These are ultimate crowd pleasers! We served this at DFJ’s parents’ Christmas party last year and it was gone in less than 5 minutes. That’s how good it is! First you have to make some carnitas, of course. You can make it a day or two ahead of time as it keeps pretty well in the fridge. Right before the party, fill some mini taco shells with carnitas, top with a few drops of salsa, and sprinkle on some shredded cheddar cheese. Pop it in an oven preheated to 350 degrees F and bake until the cheese melts, approximately 8-12 minutes.

My Anything Goes Crostini

This crostini is really good and perfect for the foodies and the picky eaters in your party. It is easy to make and the toppings can be made ahead of time. Just stir fry diced leeks, mushrooms, half a bell pepper, and a bit of ham steak in olive oil and season it with salt and pepper. On the day of the party, put a bit of Dijon mustard on some small slices of good sourdough, add a spoonful of the stir fry mix, and top with a slice of Swiss cheese. Bake in an oven preheated to 375 degrees F and cook just until the cheese melts. Serve warm. Comfort food in the form of a miniature cheese steak!

I got this recipe from Smitten Kitchen (again) and she got this recipe from one of Ina Garten’s cookbooks. The funny thing is, I have all of Ina’s cookbooks but for the one that has this recipe in it. Orange and dark chocolate is one of the best food combinations out there… it’s a classic and it just can’t go wrong. I kept it simple and skipped the syrup and the ganache. It seemed like too much work, with everything else that we were making. The cake in itself is just perfect. Beguilingly simple, this cake will surprise you with its rich orange flavor and the delightful chocolate bites. I cut the sugar quantity back by ½ a cup and the cake is still wonderful. We’ve been eating the leftovers for breakfast and dinner dessert AND loving every bite. The cake is pretty dense, so a small slice goes a long way...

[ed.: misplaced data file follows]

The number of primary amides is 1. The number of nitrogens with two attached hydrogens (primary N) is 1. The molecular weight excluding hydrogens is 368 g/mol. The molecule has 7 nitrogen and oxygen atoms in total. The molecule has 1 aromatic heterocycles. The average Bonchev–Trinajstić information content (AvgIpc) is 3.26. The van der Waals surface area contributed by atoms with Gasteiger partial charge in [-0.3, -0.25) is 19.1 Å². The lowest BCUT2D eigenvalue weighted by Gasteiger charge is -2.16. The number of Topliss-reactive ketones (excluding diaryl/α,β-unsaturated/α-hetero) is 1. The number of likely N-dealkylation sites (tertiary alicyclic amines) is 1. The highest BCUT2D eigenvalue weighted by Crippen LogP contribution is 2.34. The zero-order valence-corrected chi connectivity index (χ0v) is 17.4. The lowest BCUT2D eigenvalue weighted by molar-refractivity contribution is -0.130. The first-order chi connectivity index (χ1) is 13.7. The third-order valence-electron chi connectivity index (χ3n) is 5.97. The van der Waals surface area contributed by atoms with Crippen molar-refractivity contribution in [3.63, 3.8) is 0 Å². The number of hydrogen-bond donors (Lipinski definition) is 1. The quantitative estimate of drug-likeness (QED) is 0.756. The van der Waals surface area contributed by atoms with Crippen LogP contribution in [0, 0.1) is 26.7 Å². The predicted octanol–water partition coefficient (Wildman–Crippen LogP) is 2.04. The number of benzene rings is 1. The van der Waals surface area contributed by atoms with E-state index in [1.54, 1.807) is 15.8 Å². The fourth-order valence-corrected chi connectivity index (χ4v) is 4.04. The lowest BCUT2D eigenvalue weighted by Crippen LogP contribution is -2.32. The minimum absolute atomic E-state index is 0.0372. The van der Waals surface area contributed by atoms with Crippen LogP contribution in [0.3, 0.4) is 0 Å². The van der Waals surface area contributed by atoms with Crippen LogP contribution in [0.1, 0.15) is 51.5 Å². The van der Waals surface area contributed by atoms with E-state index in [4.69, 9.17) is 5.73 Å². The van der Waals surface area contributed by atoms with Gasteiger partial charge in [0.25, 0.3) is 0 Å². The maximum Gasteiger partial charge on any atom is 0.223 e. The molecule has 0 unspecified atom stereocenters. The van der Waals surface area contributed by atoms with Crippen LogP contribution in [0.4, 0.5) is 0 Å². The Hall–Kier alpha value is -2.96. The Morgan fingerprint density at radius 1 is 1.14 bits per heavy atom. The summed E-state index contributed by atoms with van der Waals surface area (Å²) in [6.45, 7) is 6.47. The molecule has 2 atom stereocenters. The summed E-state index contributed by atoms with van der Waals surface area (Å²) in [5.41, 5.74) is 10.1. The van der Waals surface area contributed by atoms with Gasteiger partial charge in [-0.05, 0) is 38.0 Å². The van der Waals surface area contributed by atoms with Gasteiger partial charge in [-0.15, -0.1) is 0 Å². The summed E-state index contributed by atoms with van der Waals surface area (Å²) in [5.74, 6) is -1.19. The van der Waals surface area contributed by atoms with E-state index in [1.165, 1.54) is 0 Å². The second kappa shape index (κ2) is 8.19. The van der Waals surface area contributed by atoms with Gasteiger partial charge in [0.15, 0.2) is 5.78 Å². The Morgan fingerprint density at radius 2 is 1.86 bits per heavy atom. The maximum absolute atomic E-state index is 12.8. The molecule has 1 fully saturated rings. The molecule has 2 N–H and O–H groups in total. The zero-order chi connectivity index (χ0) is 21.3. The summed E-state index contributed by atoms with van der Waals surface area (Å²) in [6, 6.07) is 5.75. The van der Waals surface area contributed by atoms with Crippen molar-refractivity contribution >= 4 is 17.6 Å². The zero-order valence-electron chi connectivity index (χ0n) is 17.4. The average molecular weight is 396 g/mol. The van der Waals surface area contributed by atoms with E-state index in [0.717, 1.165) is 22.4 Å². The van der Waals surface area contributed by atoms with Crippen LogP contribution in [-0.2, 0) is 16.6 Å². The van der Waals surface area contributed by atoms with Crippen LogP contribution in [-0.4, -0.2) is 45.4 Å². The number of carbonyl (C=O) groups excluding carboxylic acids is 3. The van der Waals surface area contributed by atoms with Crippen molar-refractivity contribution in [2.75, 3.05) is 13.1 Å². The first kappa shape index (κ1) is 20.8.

I hope this recipe round-up will give you some ideas on what to serve at your next party! 
Happy cooking!

Thursday, November 14, 2013

My Life Recently + Haiyan (Yolanda) + PLEASE HELP THE PHILIPPINES

Too often I find myself being so selfishly wrapped up in my own little bubble that I forget to be an active participant in this big world that we live in.

So many things have transpired since my last post over a month ago. If you had asked me how I felt about heading off to 200 hours of Yoga Teacher Training in New York for the entire month of October, I would have told you that I felt sad about leaving home and being away from DFJ, that I was nervous about not knowing how to find my way in the city, that I fretted about not knowing what the training days will look like, that I had a big fear of getting injured during asana practice, that I worried about getting too tired during class time, that I wondered if my fellow yogis would like me or not, and that I was scared shitless of practice teaching in front of the group.

I have always wanted to be an optimist but unfortunately, most of the time, my little head is ruled by too many negative thoughts. Being able to go to New York City for yoga is a privilege that I somehow overlooked.

What happened after Yoga Teacher Training was a flurry of going to 2-4 yoga classes every day for another week, a 30th birthday weekend celebration in New York (low key, as always), and coming home to Maryland late Sunday night. For the next few days that followed, my days were slow and easy. I worked hard on my teacher training take home final which made my head spin. The fridge was looking bare and bachelor-like so I went out to do some food shopping. There were a couple of bank errands that needed to be done. Since we were not home for a while there were a few loads of laundry waiting to be done. DFJ said he missed eating vegetables when I was not around, so I indulged him. And always, I found time to escape upstairs and do my yoga practice. Since the training, I have also taken to practice teaching to an imaginary student. You would think I have completely lost my mind if you see me.

Who the hell am I? I am not sure I recognize this person who has all of a sudden become domesticated and not busy, yet still manages to lose track of time and accomplish nothing. On top of that, I complain about not having anything to do. What a joke!

As I selfishly lament my fate in the safe cocoon of Maryland, on the other side of the world, people in the Philippines are heartbroken and devastated over the loss of their loved ones and homes due to the brutal Typhoon Haiyan (Yolanda). If I weren’t here, I would be in the midst of all that devastation, just like my family and friends are.

On November 7th (Thursday morning here), I talked to my mom and sister on the phone and they told me they were getting ready for the typhoon that’s coming. They were busy filling water bottles and had some life jackets out in case of flooding. I told them to put important documents in a safe place so they don’t get wet and with that, we said goodbye. Since the Philippines is always hit by typhoons and storms, we thought this one would just be slightly stronger than the usual and nothing more.